"Actually, what I will have to put into the Broodfond'will be €125 or so. I know myself and from people who have gotten sick, their normal sickness insurance has been very, very difficult about paying out. And I want to avoid that."
Giving an appropriate sense of responsibility to states, individuals, but also firms is the challenge for accessible social protection, for all workers in Europe.
The Netherlands is a great example of how the gig economy impacts Europeans in both rich and poor countries.
So, what do you do to ensure social convergence in a digital world?
Real Economy presenter Maithreyi Seetharaman sat down in Brussels with European Commissioner for Employment, Social Affairs, Skills and Labour Mobility, Marianne Thyssen.
She began by asking the Commissioner what she had brought to signify the social protection measures she thinks should be put in place.
Marianne Thyssen, European Commissioner for Employment and Social Affairs:
"Well, I brought with me what I always have in my bag and that is a little booklet that has the European Pillar of Social Rights in it.
"It is about good working conditions also for people in the new economy, also those who are in what we call atypical contracts, not open-ended, not full-time, self-employed and it is about good social protection for everybody who works.
"We made a proposal to ask member states to provide citizens with a possibility to adhere to a social security system, to make it possible for people when there materialises a risk, that you are entitled to an adequate coverage."
Maithreyi Seetharaman, Euronews:
"How do you convince governments, businesses, that this is valuable to do for gig economy workers?"
Marianne Thyssen, European Commissioner for Employment and Social Affairs:
"We don’t want to create intergenerational conflicts...the older ones with the good contracts, and the young ones that are not protected, not a good contract but not good social security protection.If we want a society where you have a good cohesion, not the poor and the rich, the ins and the outs, you need a good social security system and that is what we tell the governments. Of course, the organisation, the way they finance social security systems, this is a matter of the competence of member states and we don’t touch upon that, but it’s good to try to convince all the member states to do it because then you have a better level playing field."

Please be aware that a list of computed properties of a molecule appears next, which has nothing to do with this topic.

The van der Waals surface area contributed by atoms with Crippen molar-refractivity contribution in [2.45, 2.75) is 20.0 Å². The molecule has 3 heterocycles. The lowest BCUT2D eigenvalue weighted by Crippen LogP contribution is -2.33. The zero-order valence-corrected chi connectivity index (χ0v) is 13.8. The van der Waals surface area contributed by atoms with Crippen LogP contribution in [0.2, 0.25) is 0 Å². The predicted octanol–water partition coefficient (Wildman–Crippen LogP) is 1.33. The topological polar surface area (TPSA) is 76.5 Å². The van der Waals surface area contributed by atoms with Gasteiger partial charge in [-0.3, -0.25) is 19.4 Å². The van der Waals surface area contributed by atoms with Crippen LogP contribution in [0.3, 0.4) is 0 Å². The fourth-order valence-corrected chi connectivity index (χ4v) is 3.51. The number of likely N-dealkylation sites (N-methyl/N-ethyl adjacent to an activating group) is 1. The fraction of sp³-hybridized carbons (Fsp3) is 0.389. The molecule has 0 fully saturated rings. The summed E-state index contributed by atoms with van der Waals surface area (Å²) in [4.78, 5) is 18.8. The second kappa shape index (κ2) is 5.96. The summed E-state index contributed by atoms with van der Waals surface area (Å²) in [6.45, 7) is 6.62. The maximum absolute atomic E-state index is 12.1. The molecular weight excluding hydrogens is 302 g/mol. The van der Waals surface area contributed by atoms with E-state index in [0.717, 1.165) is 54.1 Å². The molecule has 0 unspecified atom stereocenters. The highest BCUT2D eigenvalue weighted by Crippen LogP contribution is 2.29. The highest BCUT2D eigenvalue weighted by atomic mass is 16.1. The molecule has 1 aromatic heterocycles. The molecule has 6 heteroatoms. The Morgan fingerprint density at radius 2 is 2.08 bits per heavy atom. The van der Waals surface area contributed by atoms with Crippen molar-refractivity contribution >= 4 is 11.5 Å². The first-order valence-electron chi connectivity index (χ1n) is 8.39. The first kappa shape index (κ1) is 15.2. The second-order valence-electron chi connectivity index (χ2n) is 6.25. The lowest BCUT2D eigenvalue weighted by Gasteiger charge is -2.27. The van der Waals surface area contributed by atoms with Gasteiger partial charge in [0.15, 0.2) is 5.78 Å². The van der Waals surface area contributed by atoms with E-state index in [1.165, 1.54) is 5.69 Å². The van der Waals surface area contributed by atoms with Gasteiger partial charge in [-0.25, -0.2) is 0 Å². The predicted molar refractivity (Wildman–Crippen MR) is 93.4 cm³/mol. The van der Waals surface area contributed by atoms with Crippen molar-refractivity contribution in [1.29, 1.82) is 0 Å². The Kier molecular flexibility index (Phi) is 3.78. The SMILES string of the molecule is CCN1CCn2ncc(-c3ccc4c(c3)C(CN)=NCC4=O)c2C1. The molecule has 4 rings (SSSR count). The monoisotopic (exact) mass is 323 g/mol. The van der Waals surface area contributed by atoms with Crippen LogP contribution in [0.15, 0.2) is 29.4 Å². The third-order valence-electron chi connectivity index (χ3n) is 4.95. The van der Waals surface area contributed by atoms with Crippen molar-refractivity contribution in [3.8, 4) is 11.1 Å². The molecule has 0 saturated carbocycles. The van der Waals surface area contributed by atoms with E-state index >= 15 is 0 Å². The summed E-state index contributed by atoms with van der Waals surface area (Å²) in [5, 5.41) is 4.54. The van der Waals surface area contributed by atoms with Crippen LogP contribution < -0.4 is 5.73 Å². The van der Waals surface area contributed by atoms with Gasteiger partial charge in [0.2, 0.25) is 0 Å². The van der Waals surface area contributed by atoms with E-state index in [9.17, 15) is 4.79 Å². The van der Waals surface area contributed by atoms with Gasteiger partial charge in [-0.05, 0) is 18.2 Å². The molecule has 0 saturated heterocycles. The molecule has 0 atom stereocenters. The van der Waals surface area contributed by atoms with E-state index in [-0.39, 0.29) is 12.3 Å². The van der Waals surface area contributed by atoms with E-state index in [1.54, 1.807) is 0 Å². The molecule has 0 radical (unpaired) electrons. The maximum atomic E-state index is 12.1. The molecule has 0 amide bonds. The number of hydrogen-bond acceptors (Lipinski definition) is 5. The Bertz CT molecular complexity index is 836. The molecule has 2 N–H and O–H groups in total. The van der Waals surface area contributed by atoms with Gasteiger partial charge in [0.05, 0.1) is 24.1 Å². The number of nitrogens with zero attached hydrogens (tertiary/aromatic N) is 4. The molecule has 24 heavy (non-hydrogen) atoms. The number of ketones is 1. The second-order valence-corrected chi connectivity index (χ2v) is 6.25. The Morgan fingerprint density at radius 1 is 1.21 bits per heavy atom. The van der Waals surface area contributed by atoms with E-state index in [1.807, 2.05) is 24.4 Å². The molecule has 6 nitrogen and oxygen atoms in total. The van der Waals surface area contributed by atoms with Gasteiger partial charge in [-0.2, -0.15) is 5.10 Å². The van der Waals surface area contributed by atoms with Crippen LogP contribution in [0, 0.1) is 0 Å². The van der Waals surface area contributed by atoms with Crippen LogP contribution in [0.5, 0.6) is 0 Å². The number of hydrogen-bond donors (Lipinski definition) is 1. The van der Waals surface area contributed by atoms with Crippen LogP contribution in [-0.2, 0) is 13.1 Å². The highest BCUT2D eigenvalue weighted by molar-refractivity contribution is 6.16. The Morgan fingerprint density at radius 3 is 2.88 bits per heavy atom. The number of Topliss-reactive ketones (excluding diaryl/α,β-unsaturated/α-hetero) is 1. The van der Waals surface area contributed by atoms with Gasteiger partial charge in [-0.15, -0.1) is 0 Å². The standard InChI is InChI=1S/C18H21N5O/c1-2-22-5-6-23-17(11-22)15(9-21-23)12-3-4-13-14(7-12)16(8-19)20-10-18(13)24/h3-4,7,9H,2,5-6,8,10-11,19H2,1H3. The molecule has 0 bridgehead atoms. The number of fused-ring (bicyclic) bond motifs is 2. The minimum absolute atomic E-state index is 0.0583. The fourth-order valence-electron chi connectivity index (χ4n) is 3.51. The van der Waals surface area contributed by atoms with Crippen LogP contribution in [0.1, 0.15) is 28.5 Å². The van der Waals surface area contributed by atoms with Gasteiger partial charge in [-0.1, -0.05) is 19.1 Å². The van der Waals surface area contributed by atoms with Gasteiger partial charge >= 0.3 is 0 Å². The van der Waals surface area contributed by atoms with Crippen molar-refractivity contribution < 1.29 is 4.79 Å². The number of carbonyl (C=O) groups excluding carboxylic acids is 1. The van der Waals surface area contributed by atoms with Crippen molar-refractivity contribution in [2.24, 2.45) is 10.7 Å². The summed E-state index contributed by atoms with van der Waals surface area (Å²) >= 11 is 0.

"How do you do that because essentially you are stepping into national mandates?"
"No, we don’t do that. We ask member states to look at it and to offer more to their people than sometimes they do nowadays. What we saw in the past is that when member states start working together, they start benchmarking. They start comparing and they learn a lot from each other and then they are motivated to do it also in a better way."
"Within this exercise, there are those who say that this is a conundrum because, on the one hand, we are talking about productivity increase, because people feel more secure; and on the other hand, it means possibly increased costs for governments. How do you solve that conundrum?"
"We cannot neglect that this has a cost. The question is who is bearing the cost. In normal social security systems, this is shared. There is a part that is paid by the employer, there is a part that is paid by the, let me say, the subject of the social security, the people that are secured by the system also, if there is a big group of people. But we know also that when there is less inequality and a better risk protection, people invest more in their own lives, they feel more part of society, they work harder and better. Some people ask us: 'But why do you allow these precarious contracts and all this flexibility?' We don’t want to kill the flexibility. This flexibility creates new jobs, it gives the possibility to many people who don’t have a job yet to have one in the future, and we want to give it a possibility to flourish."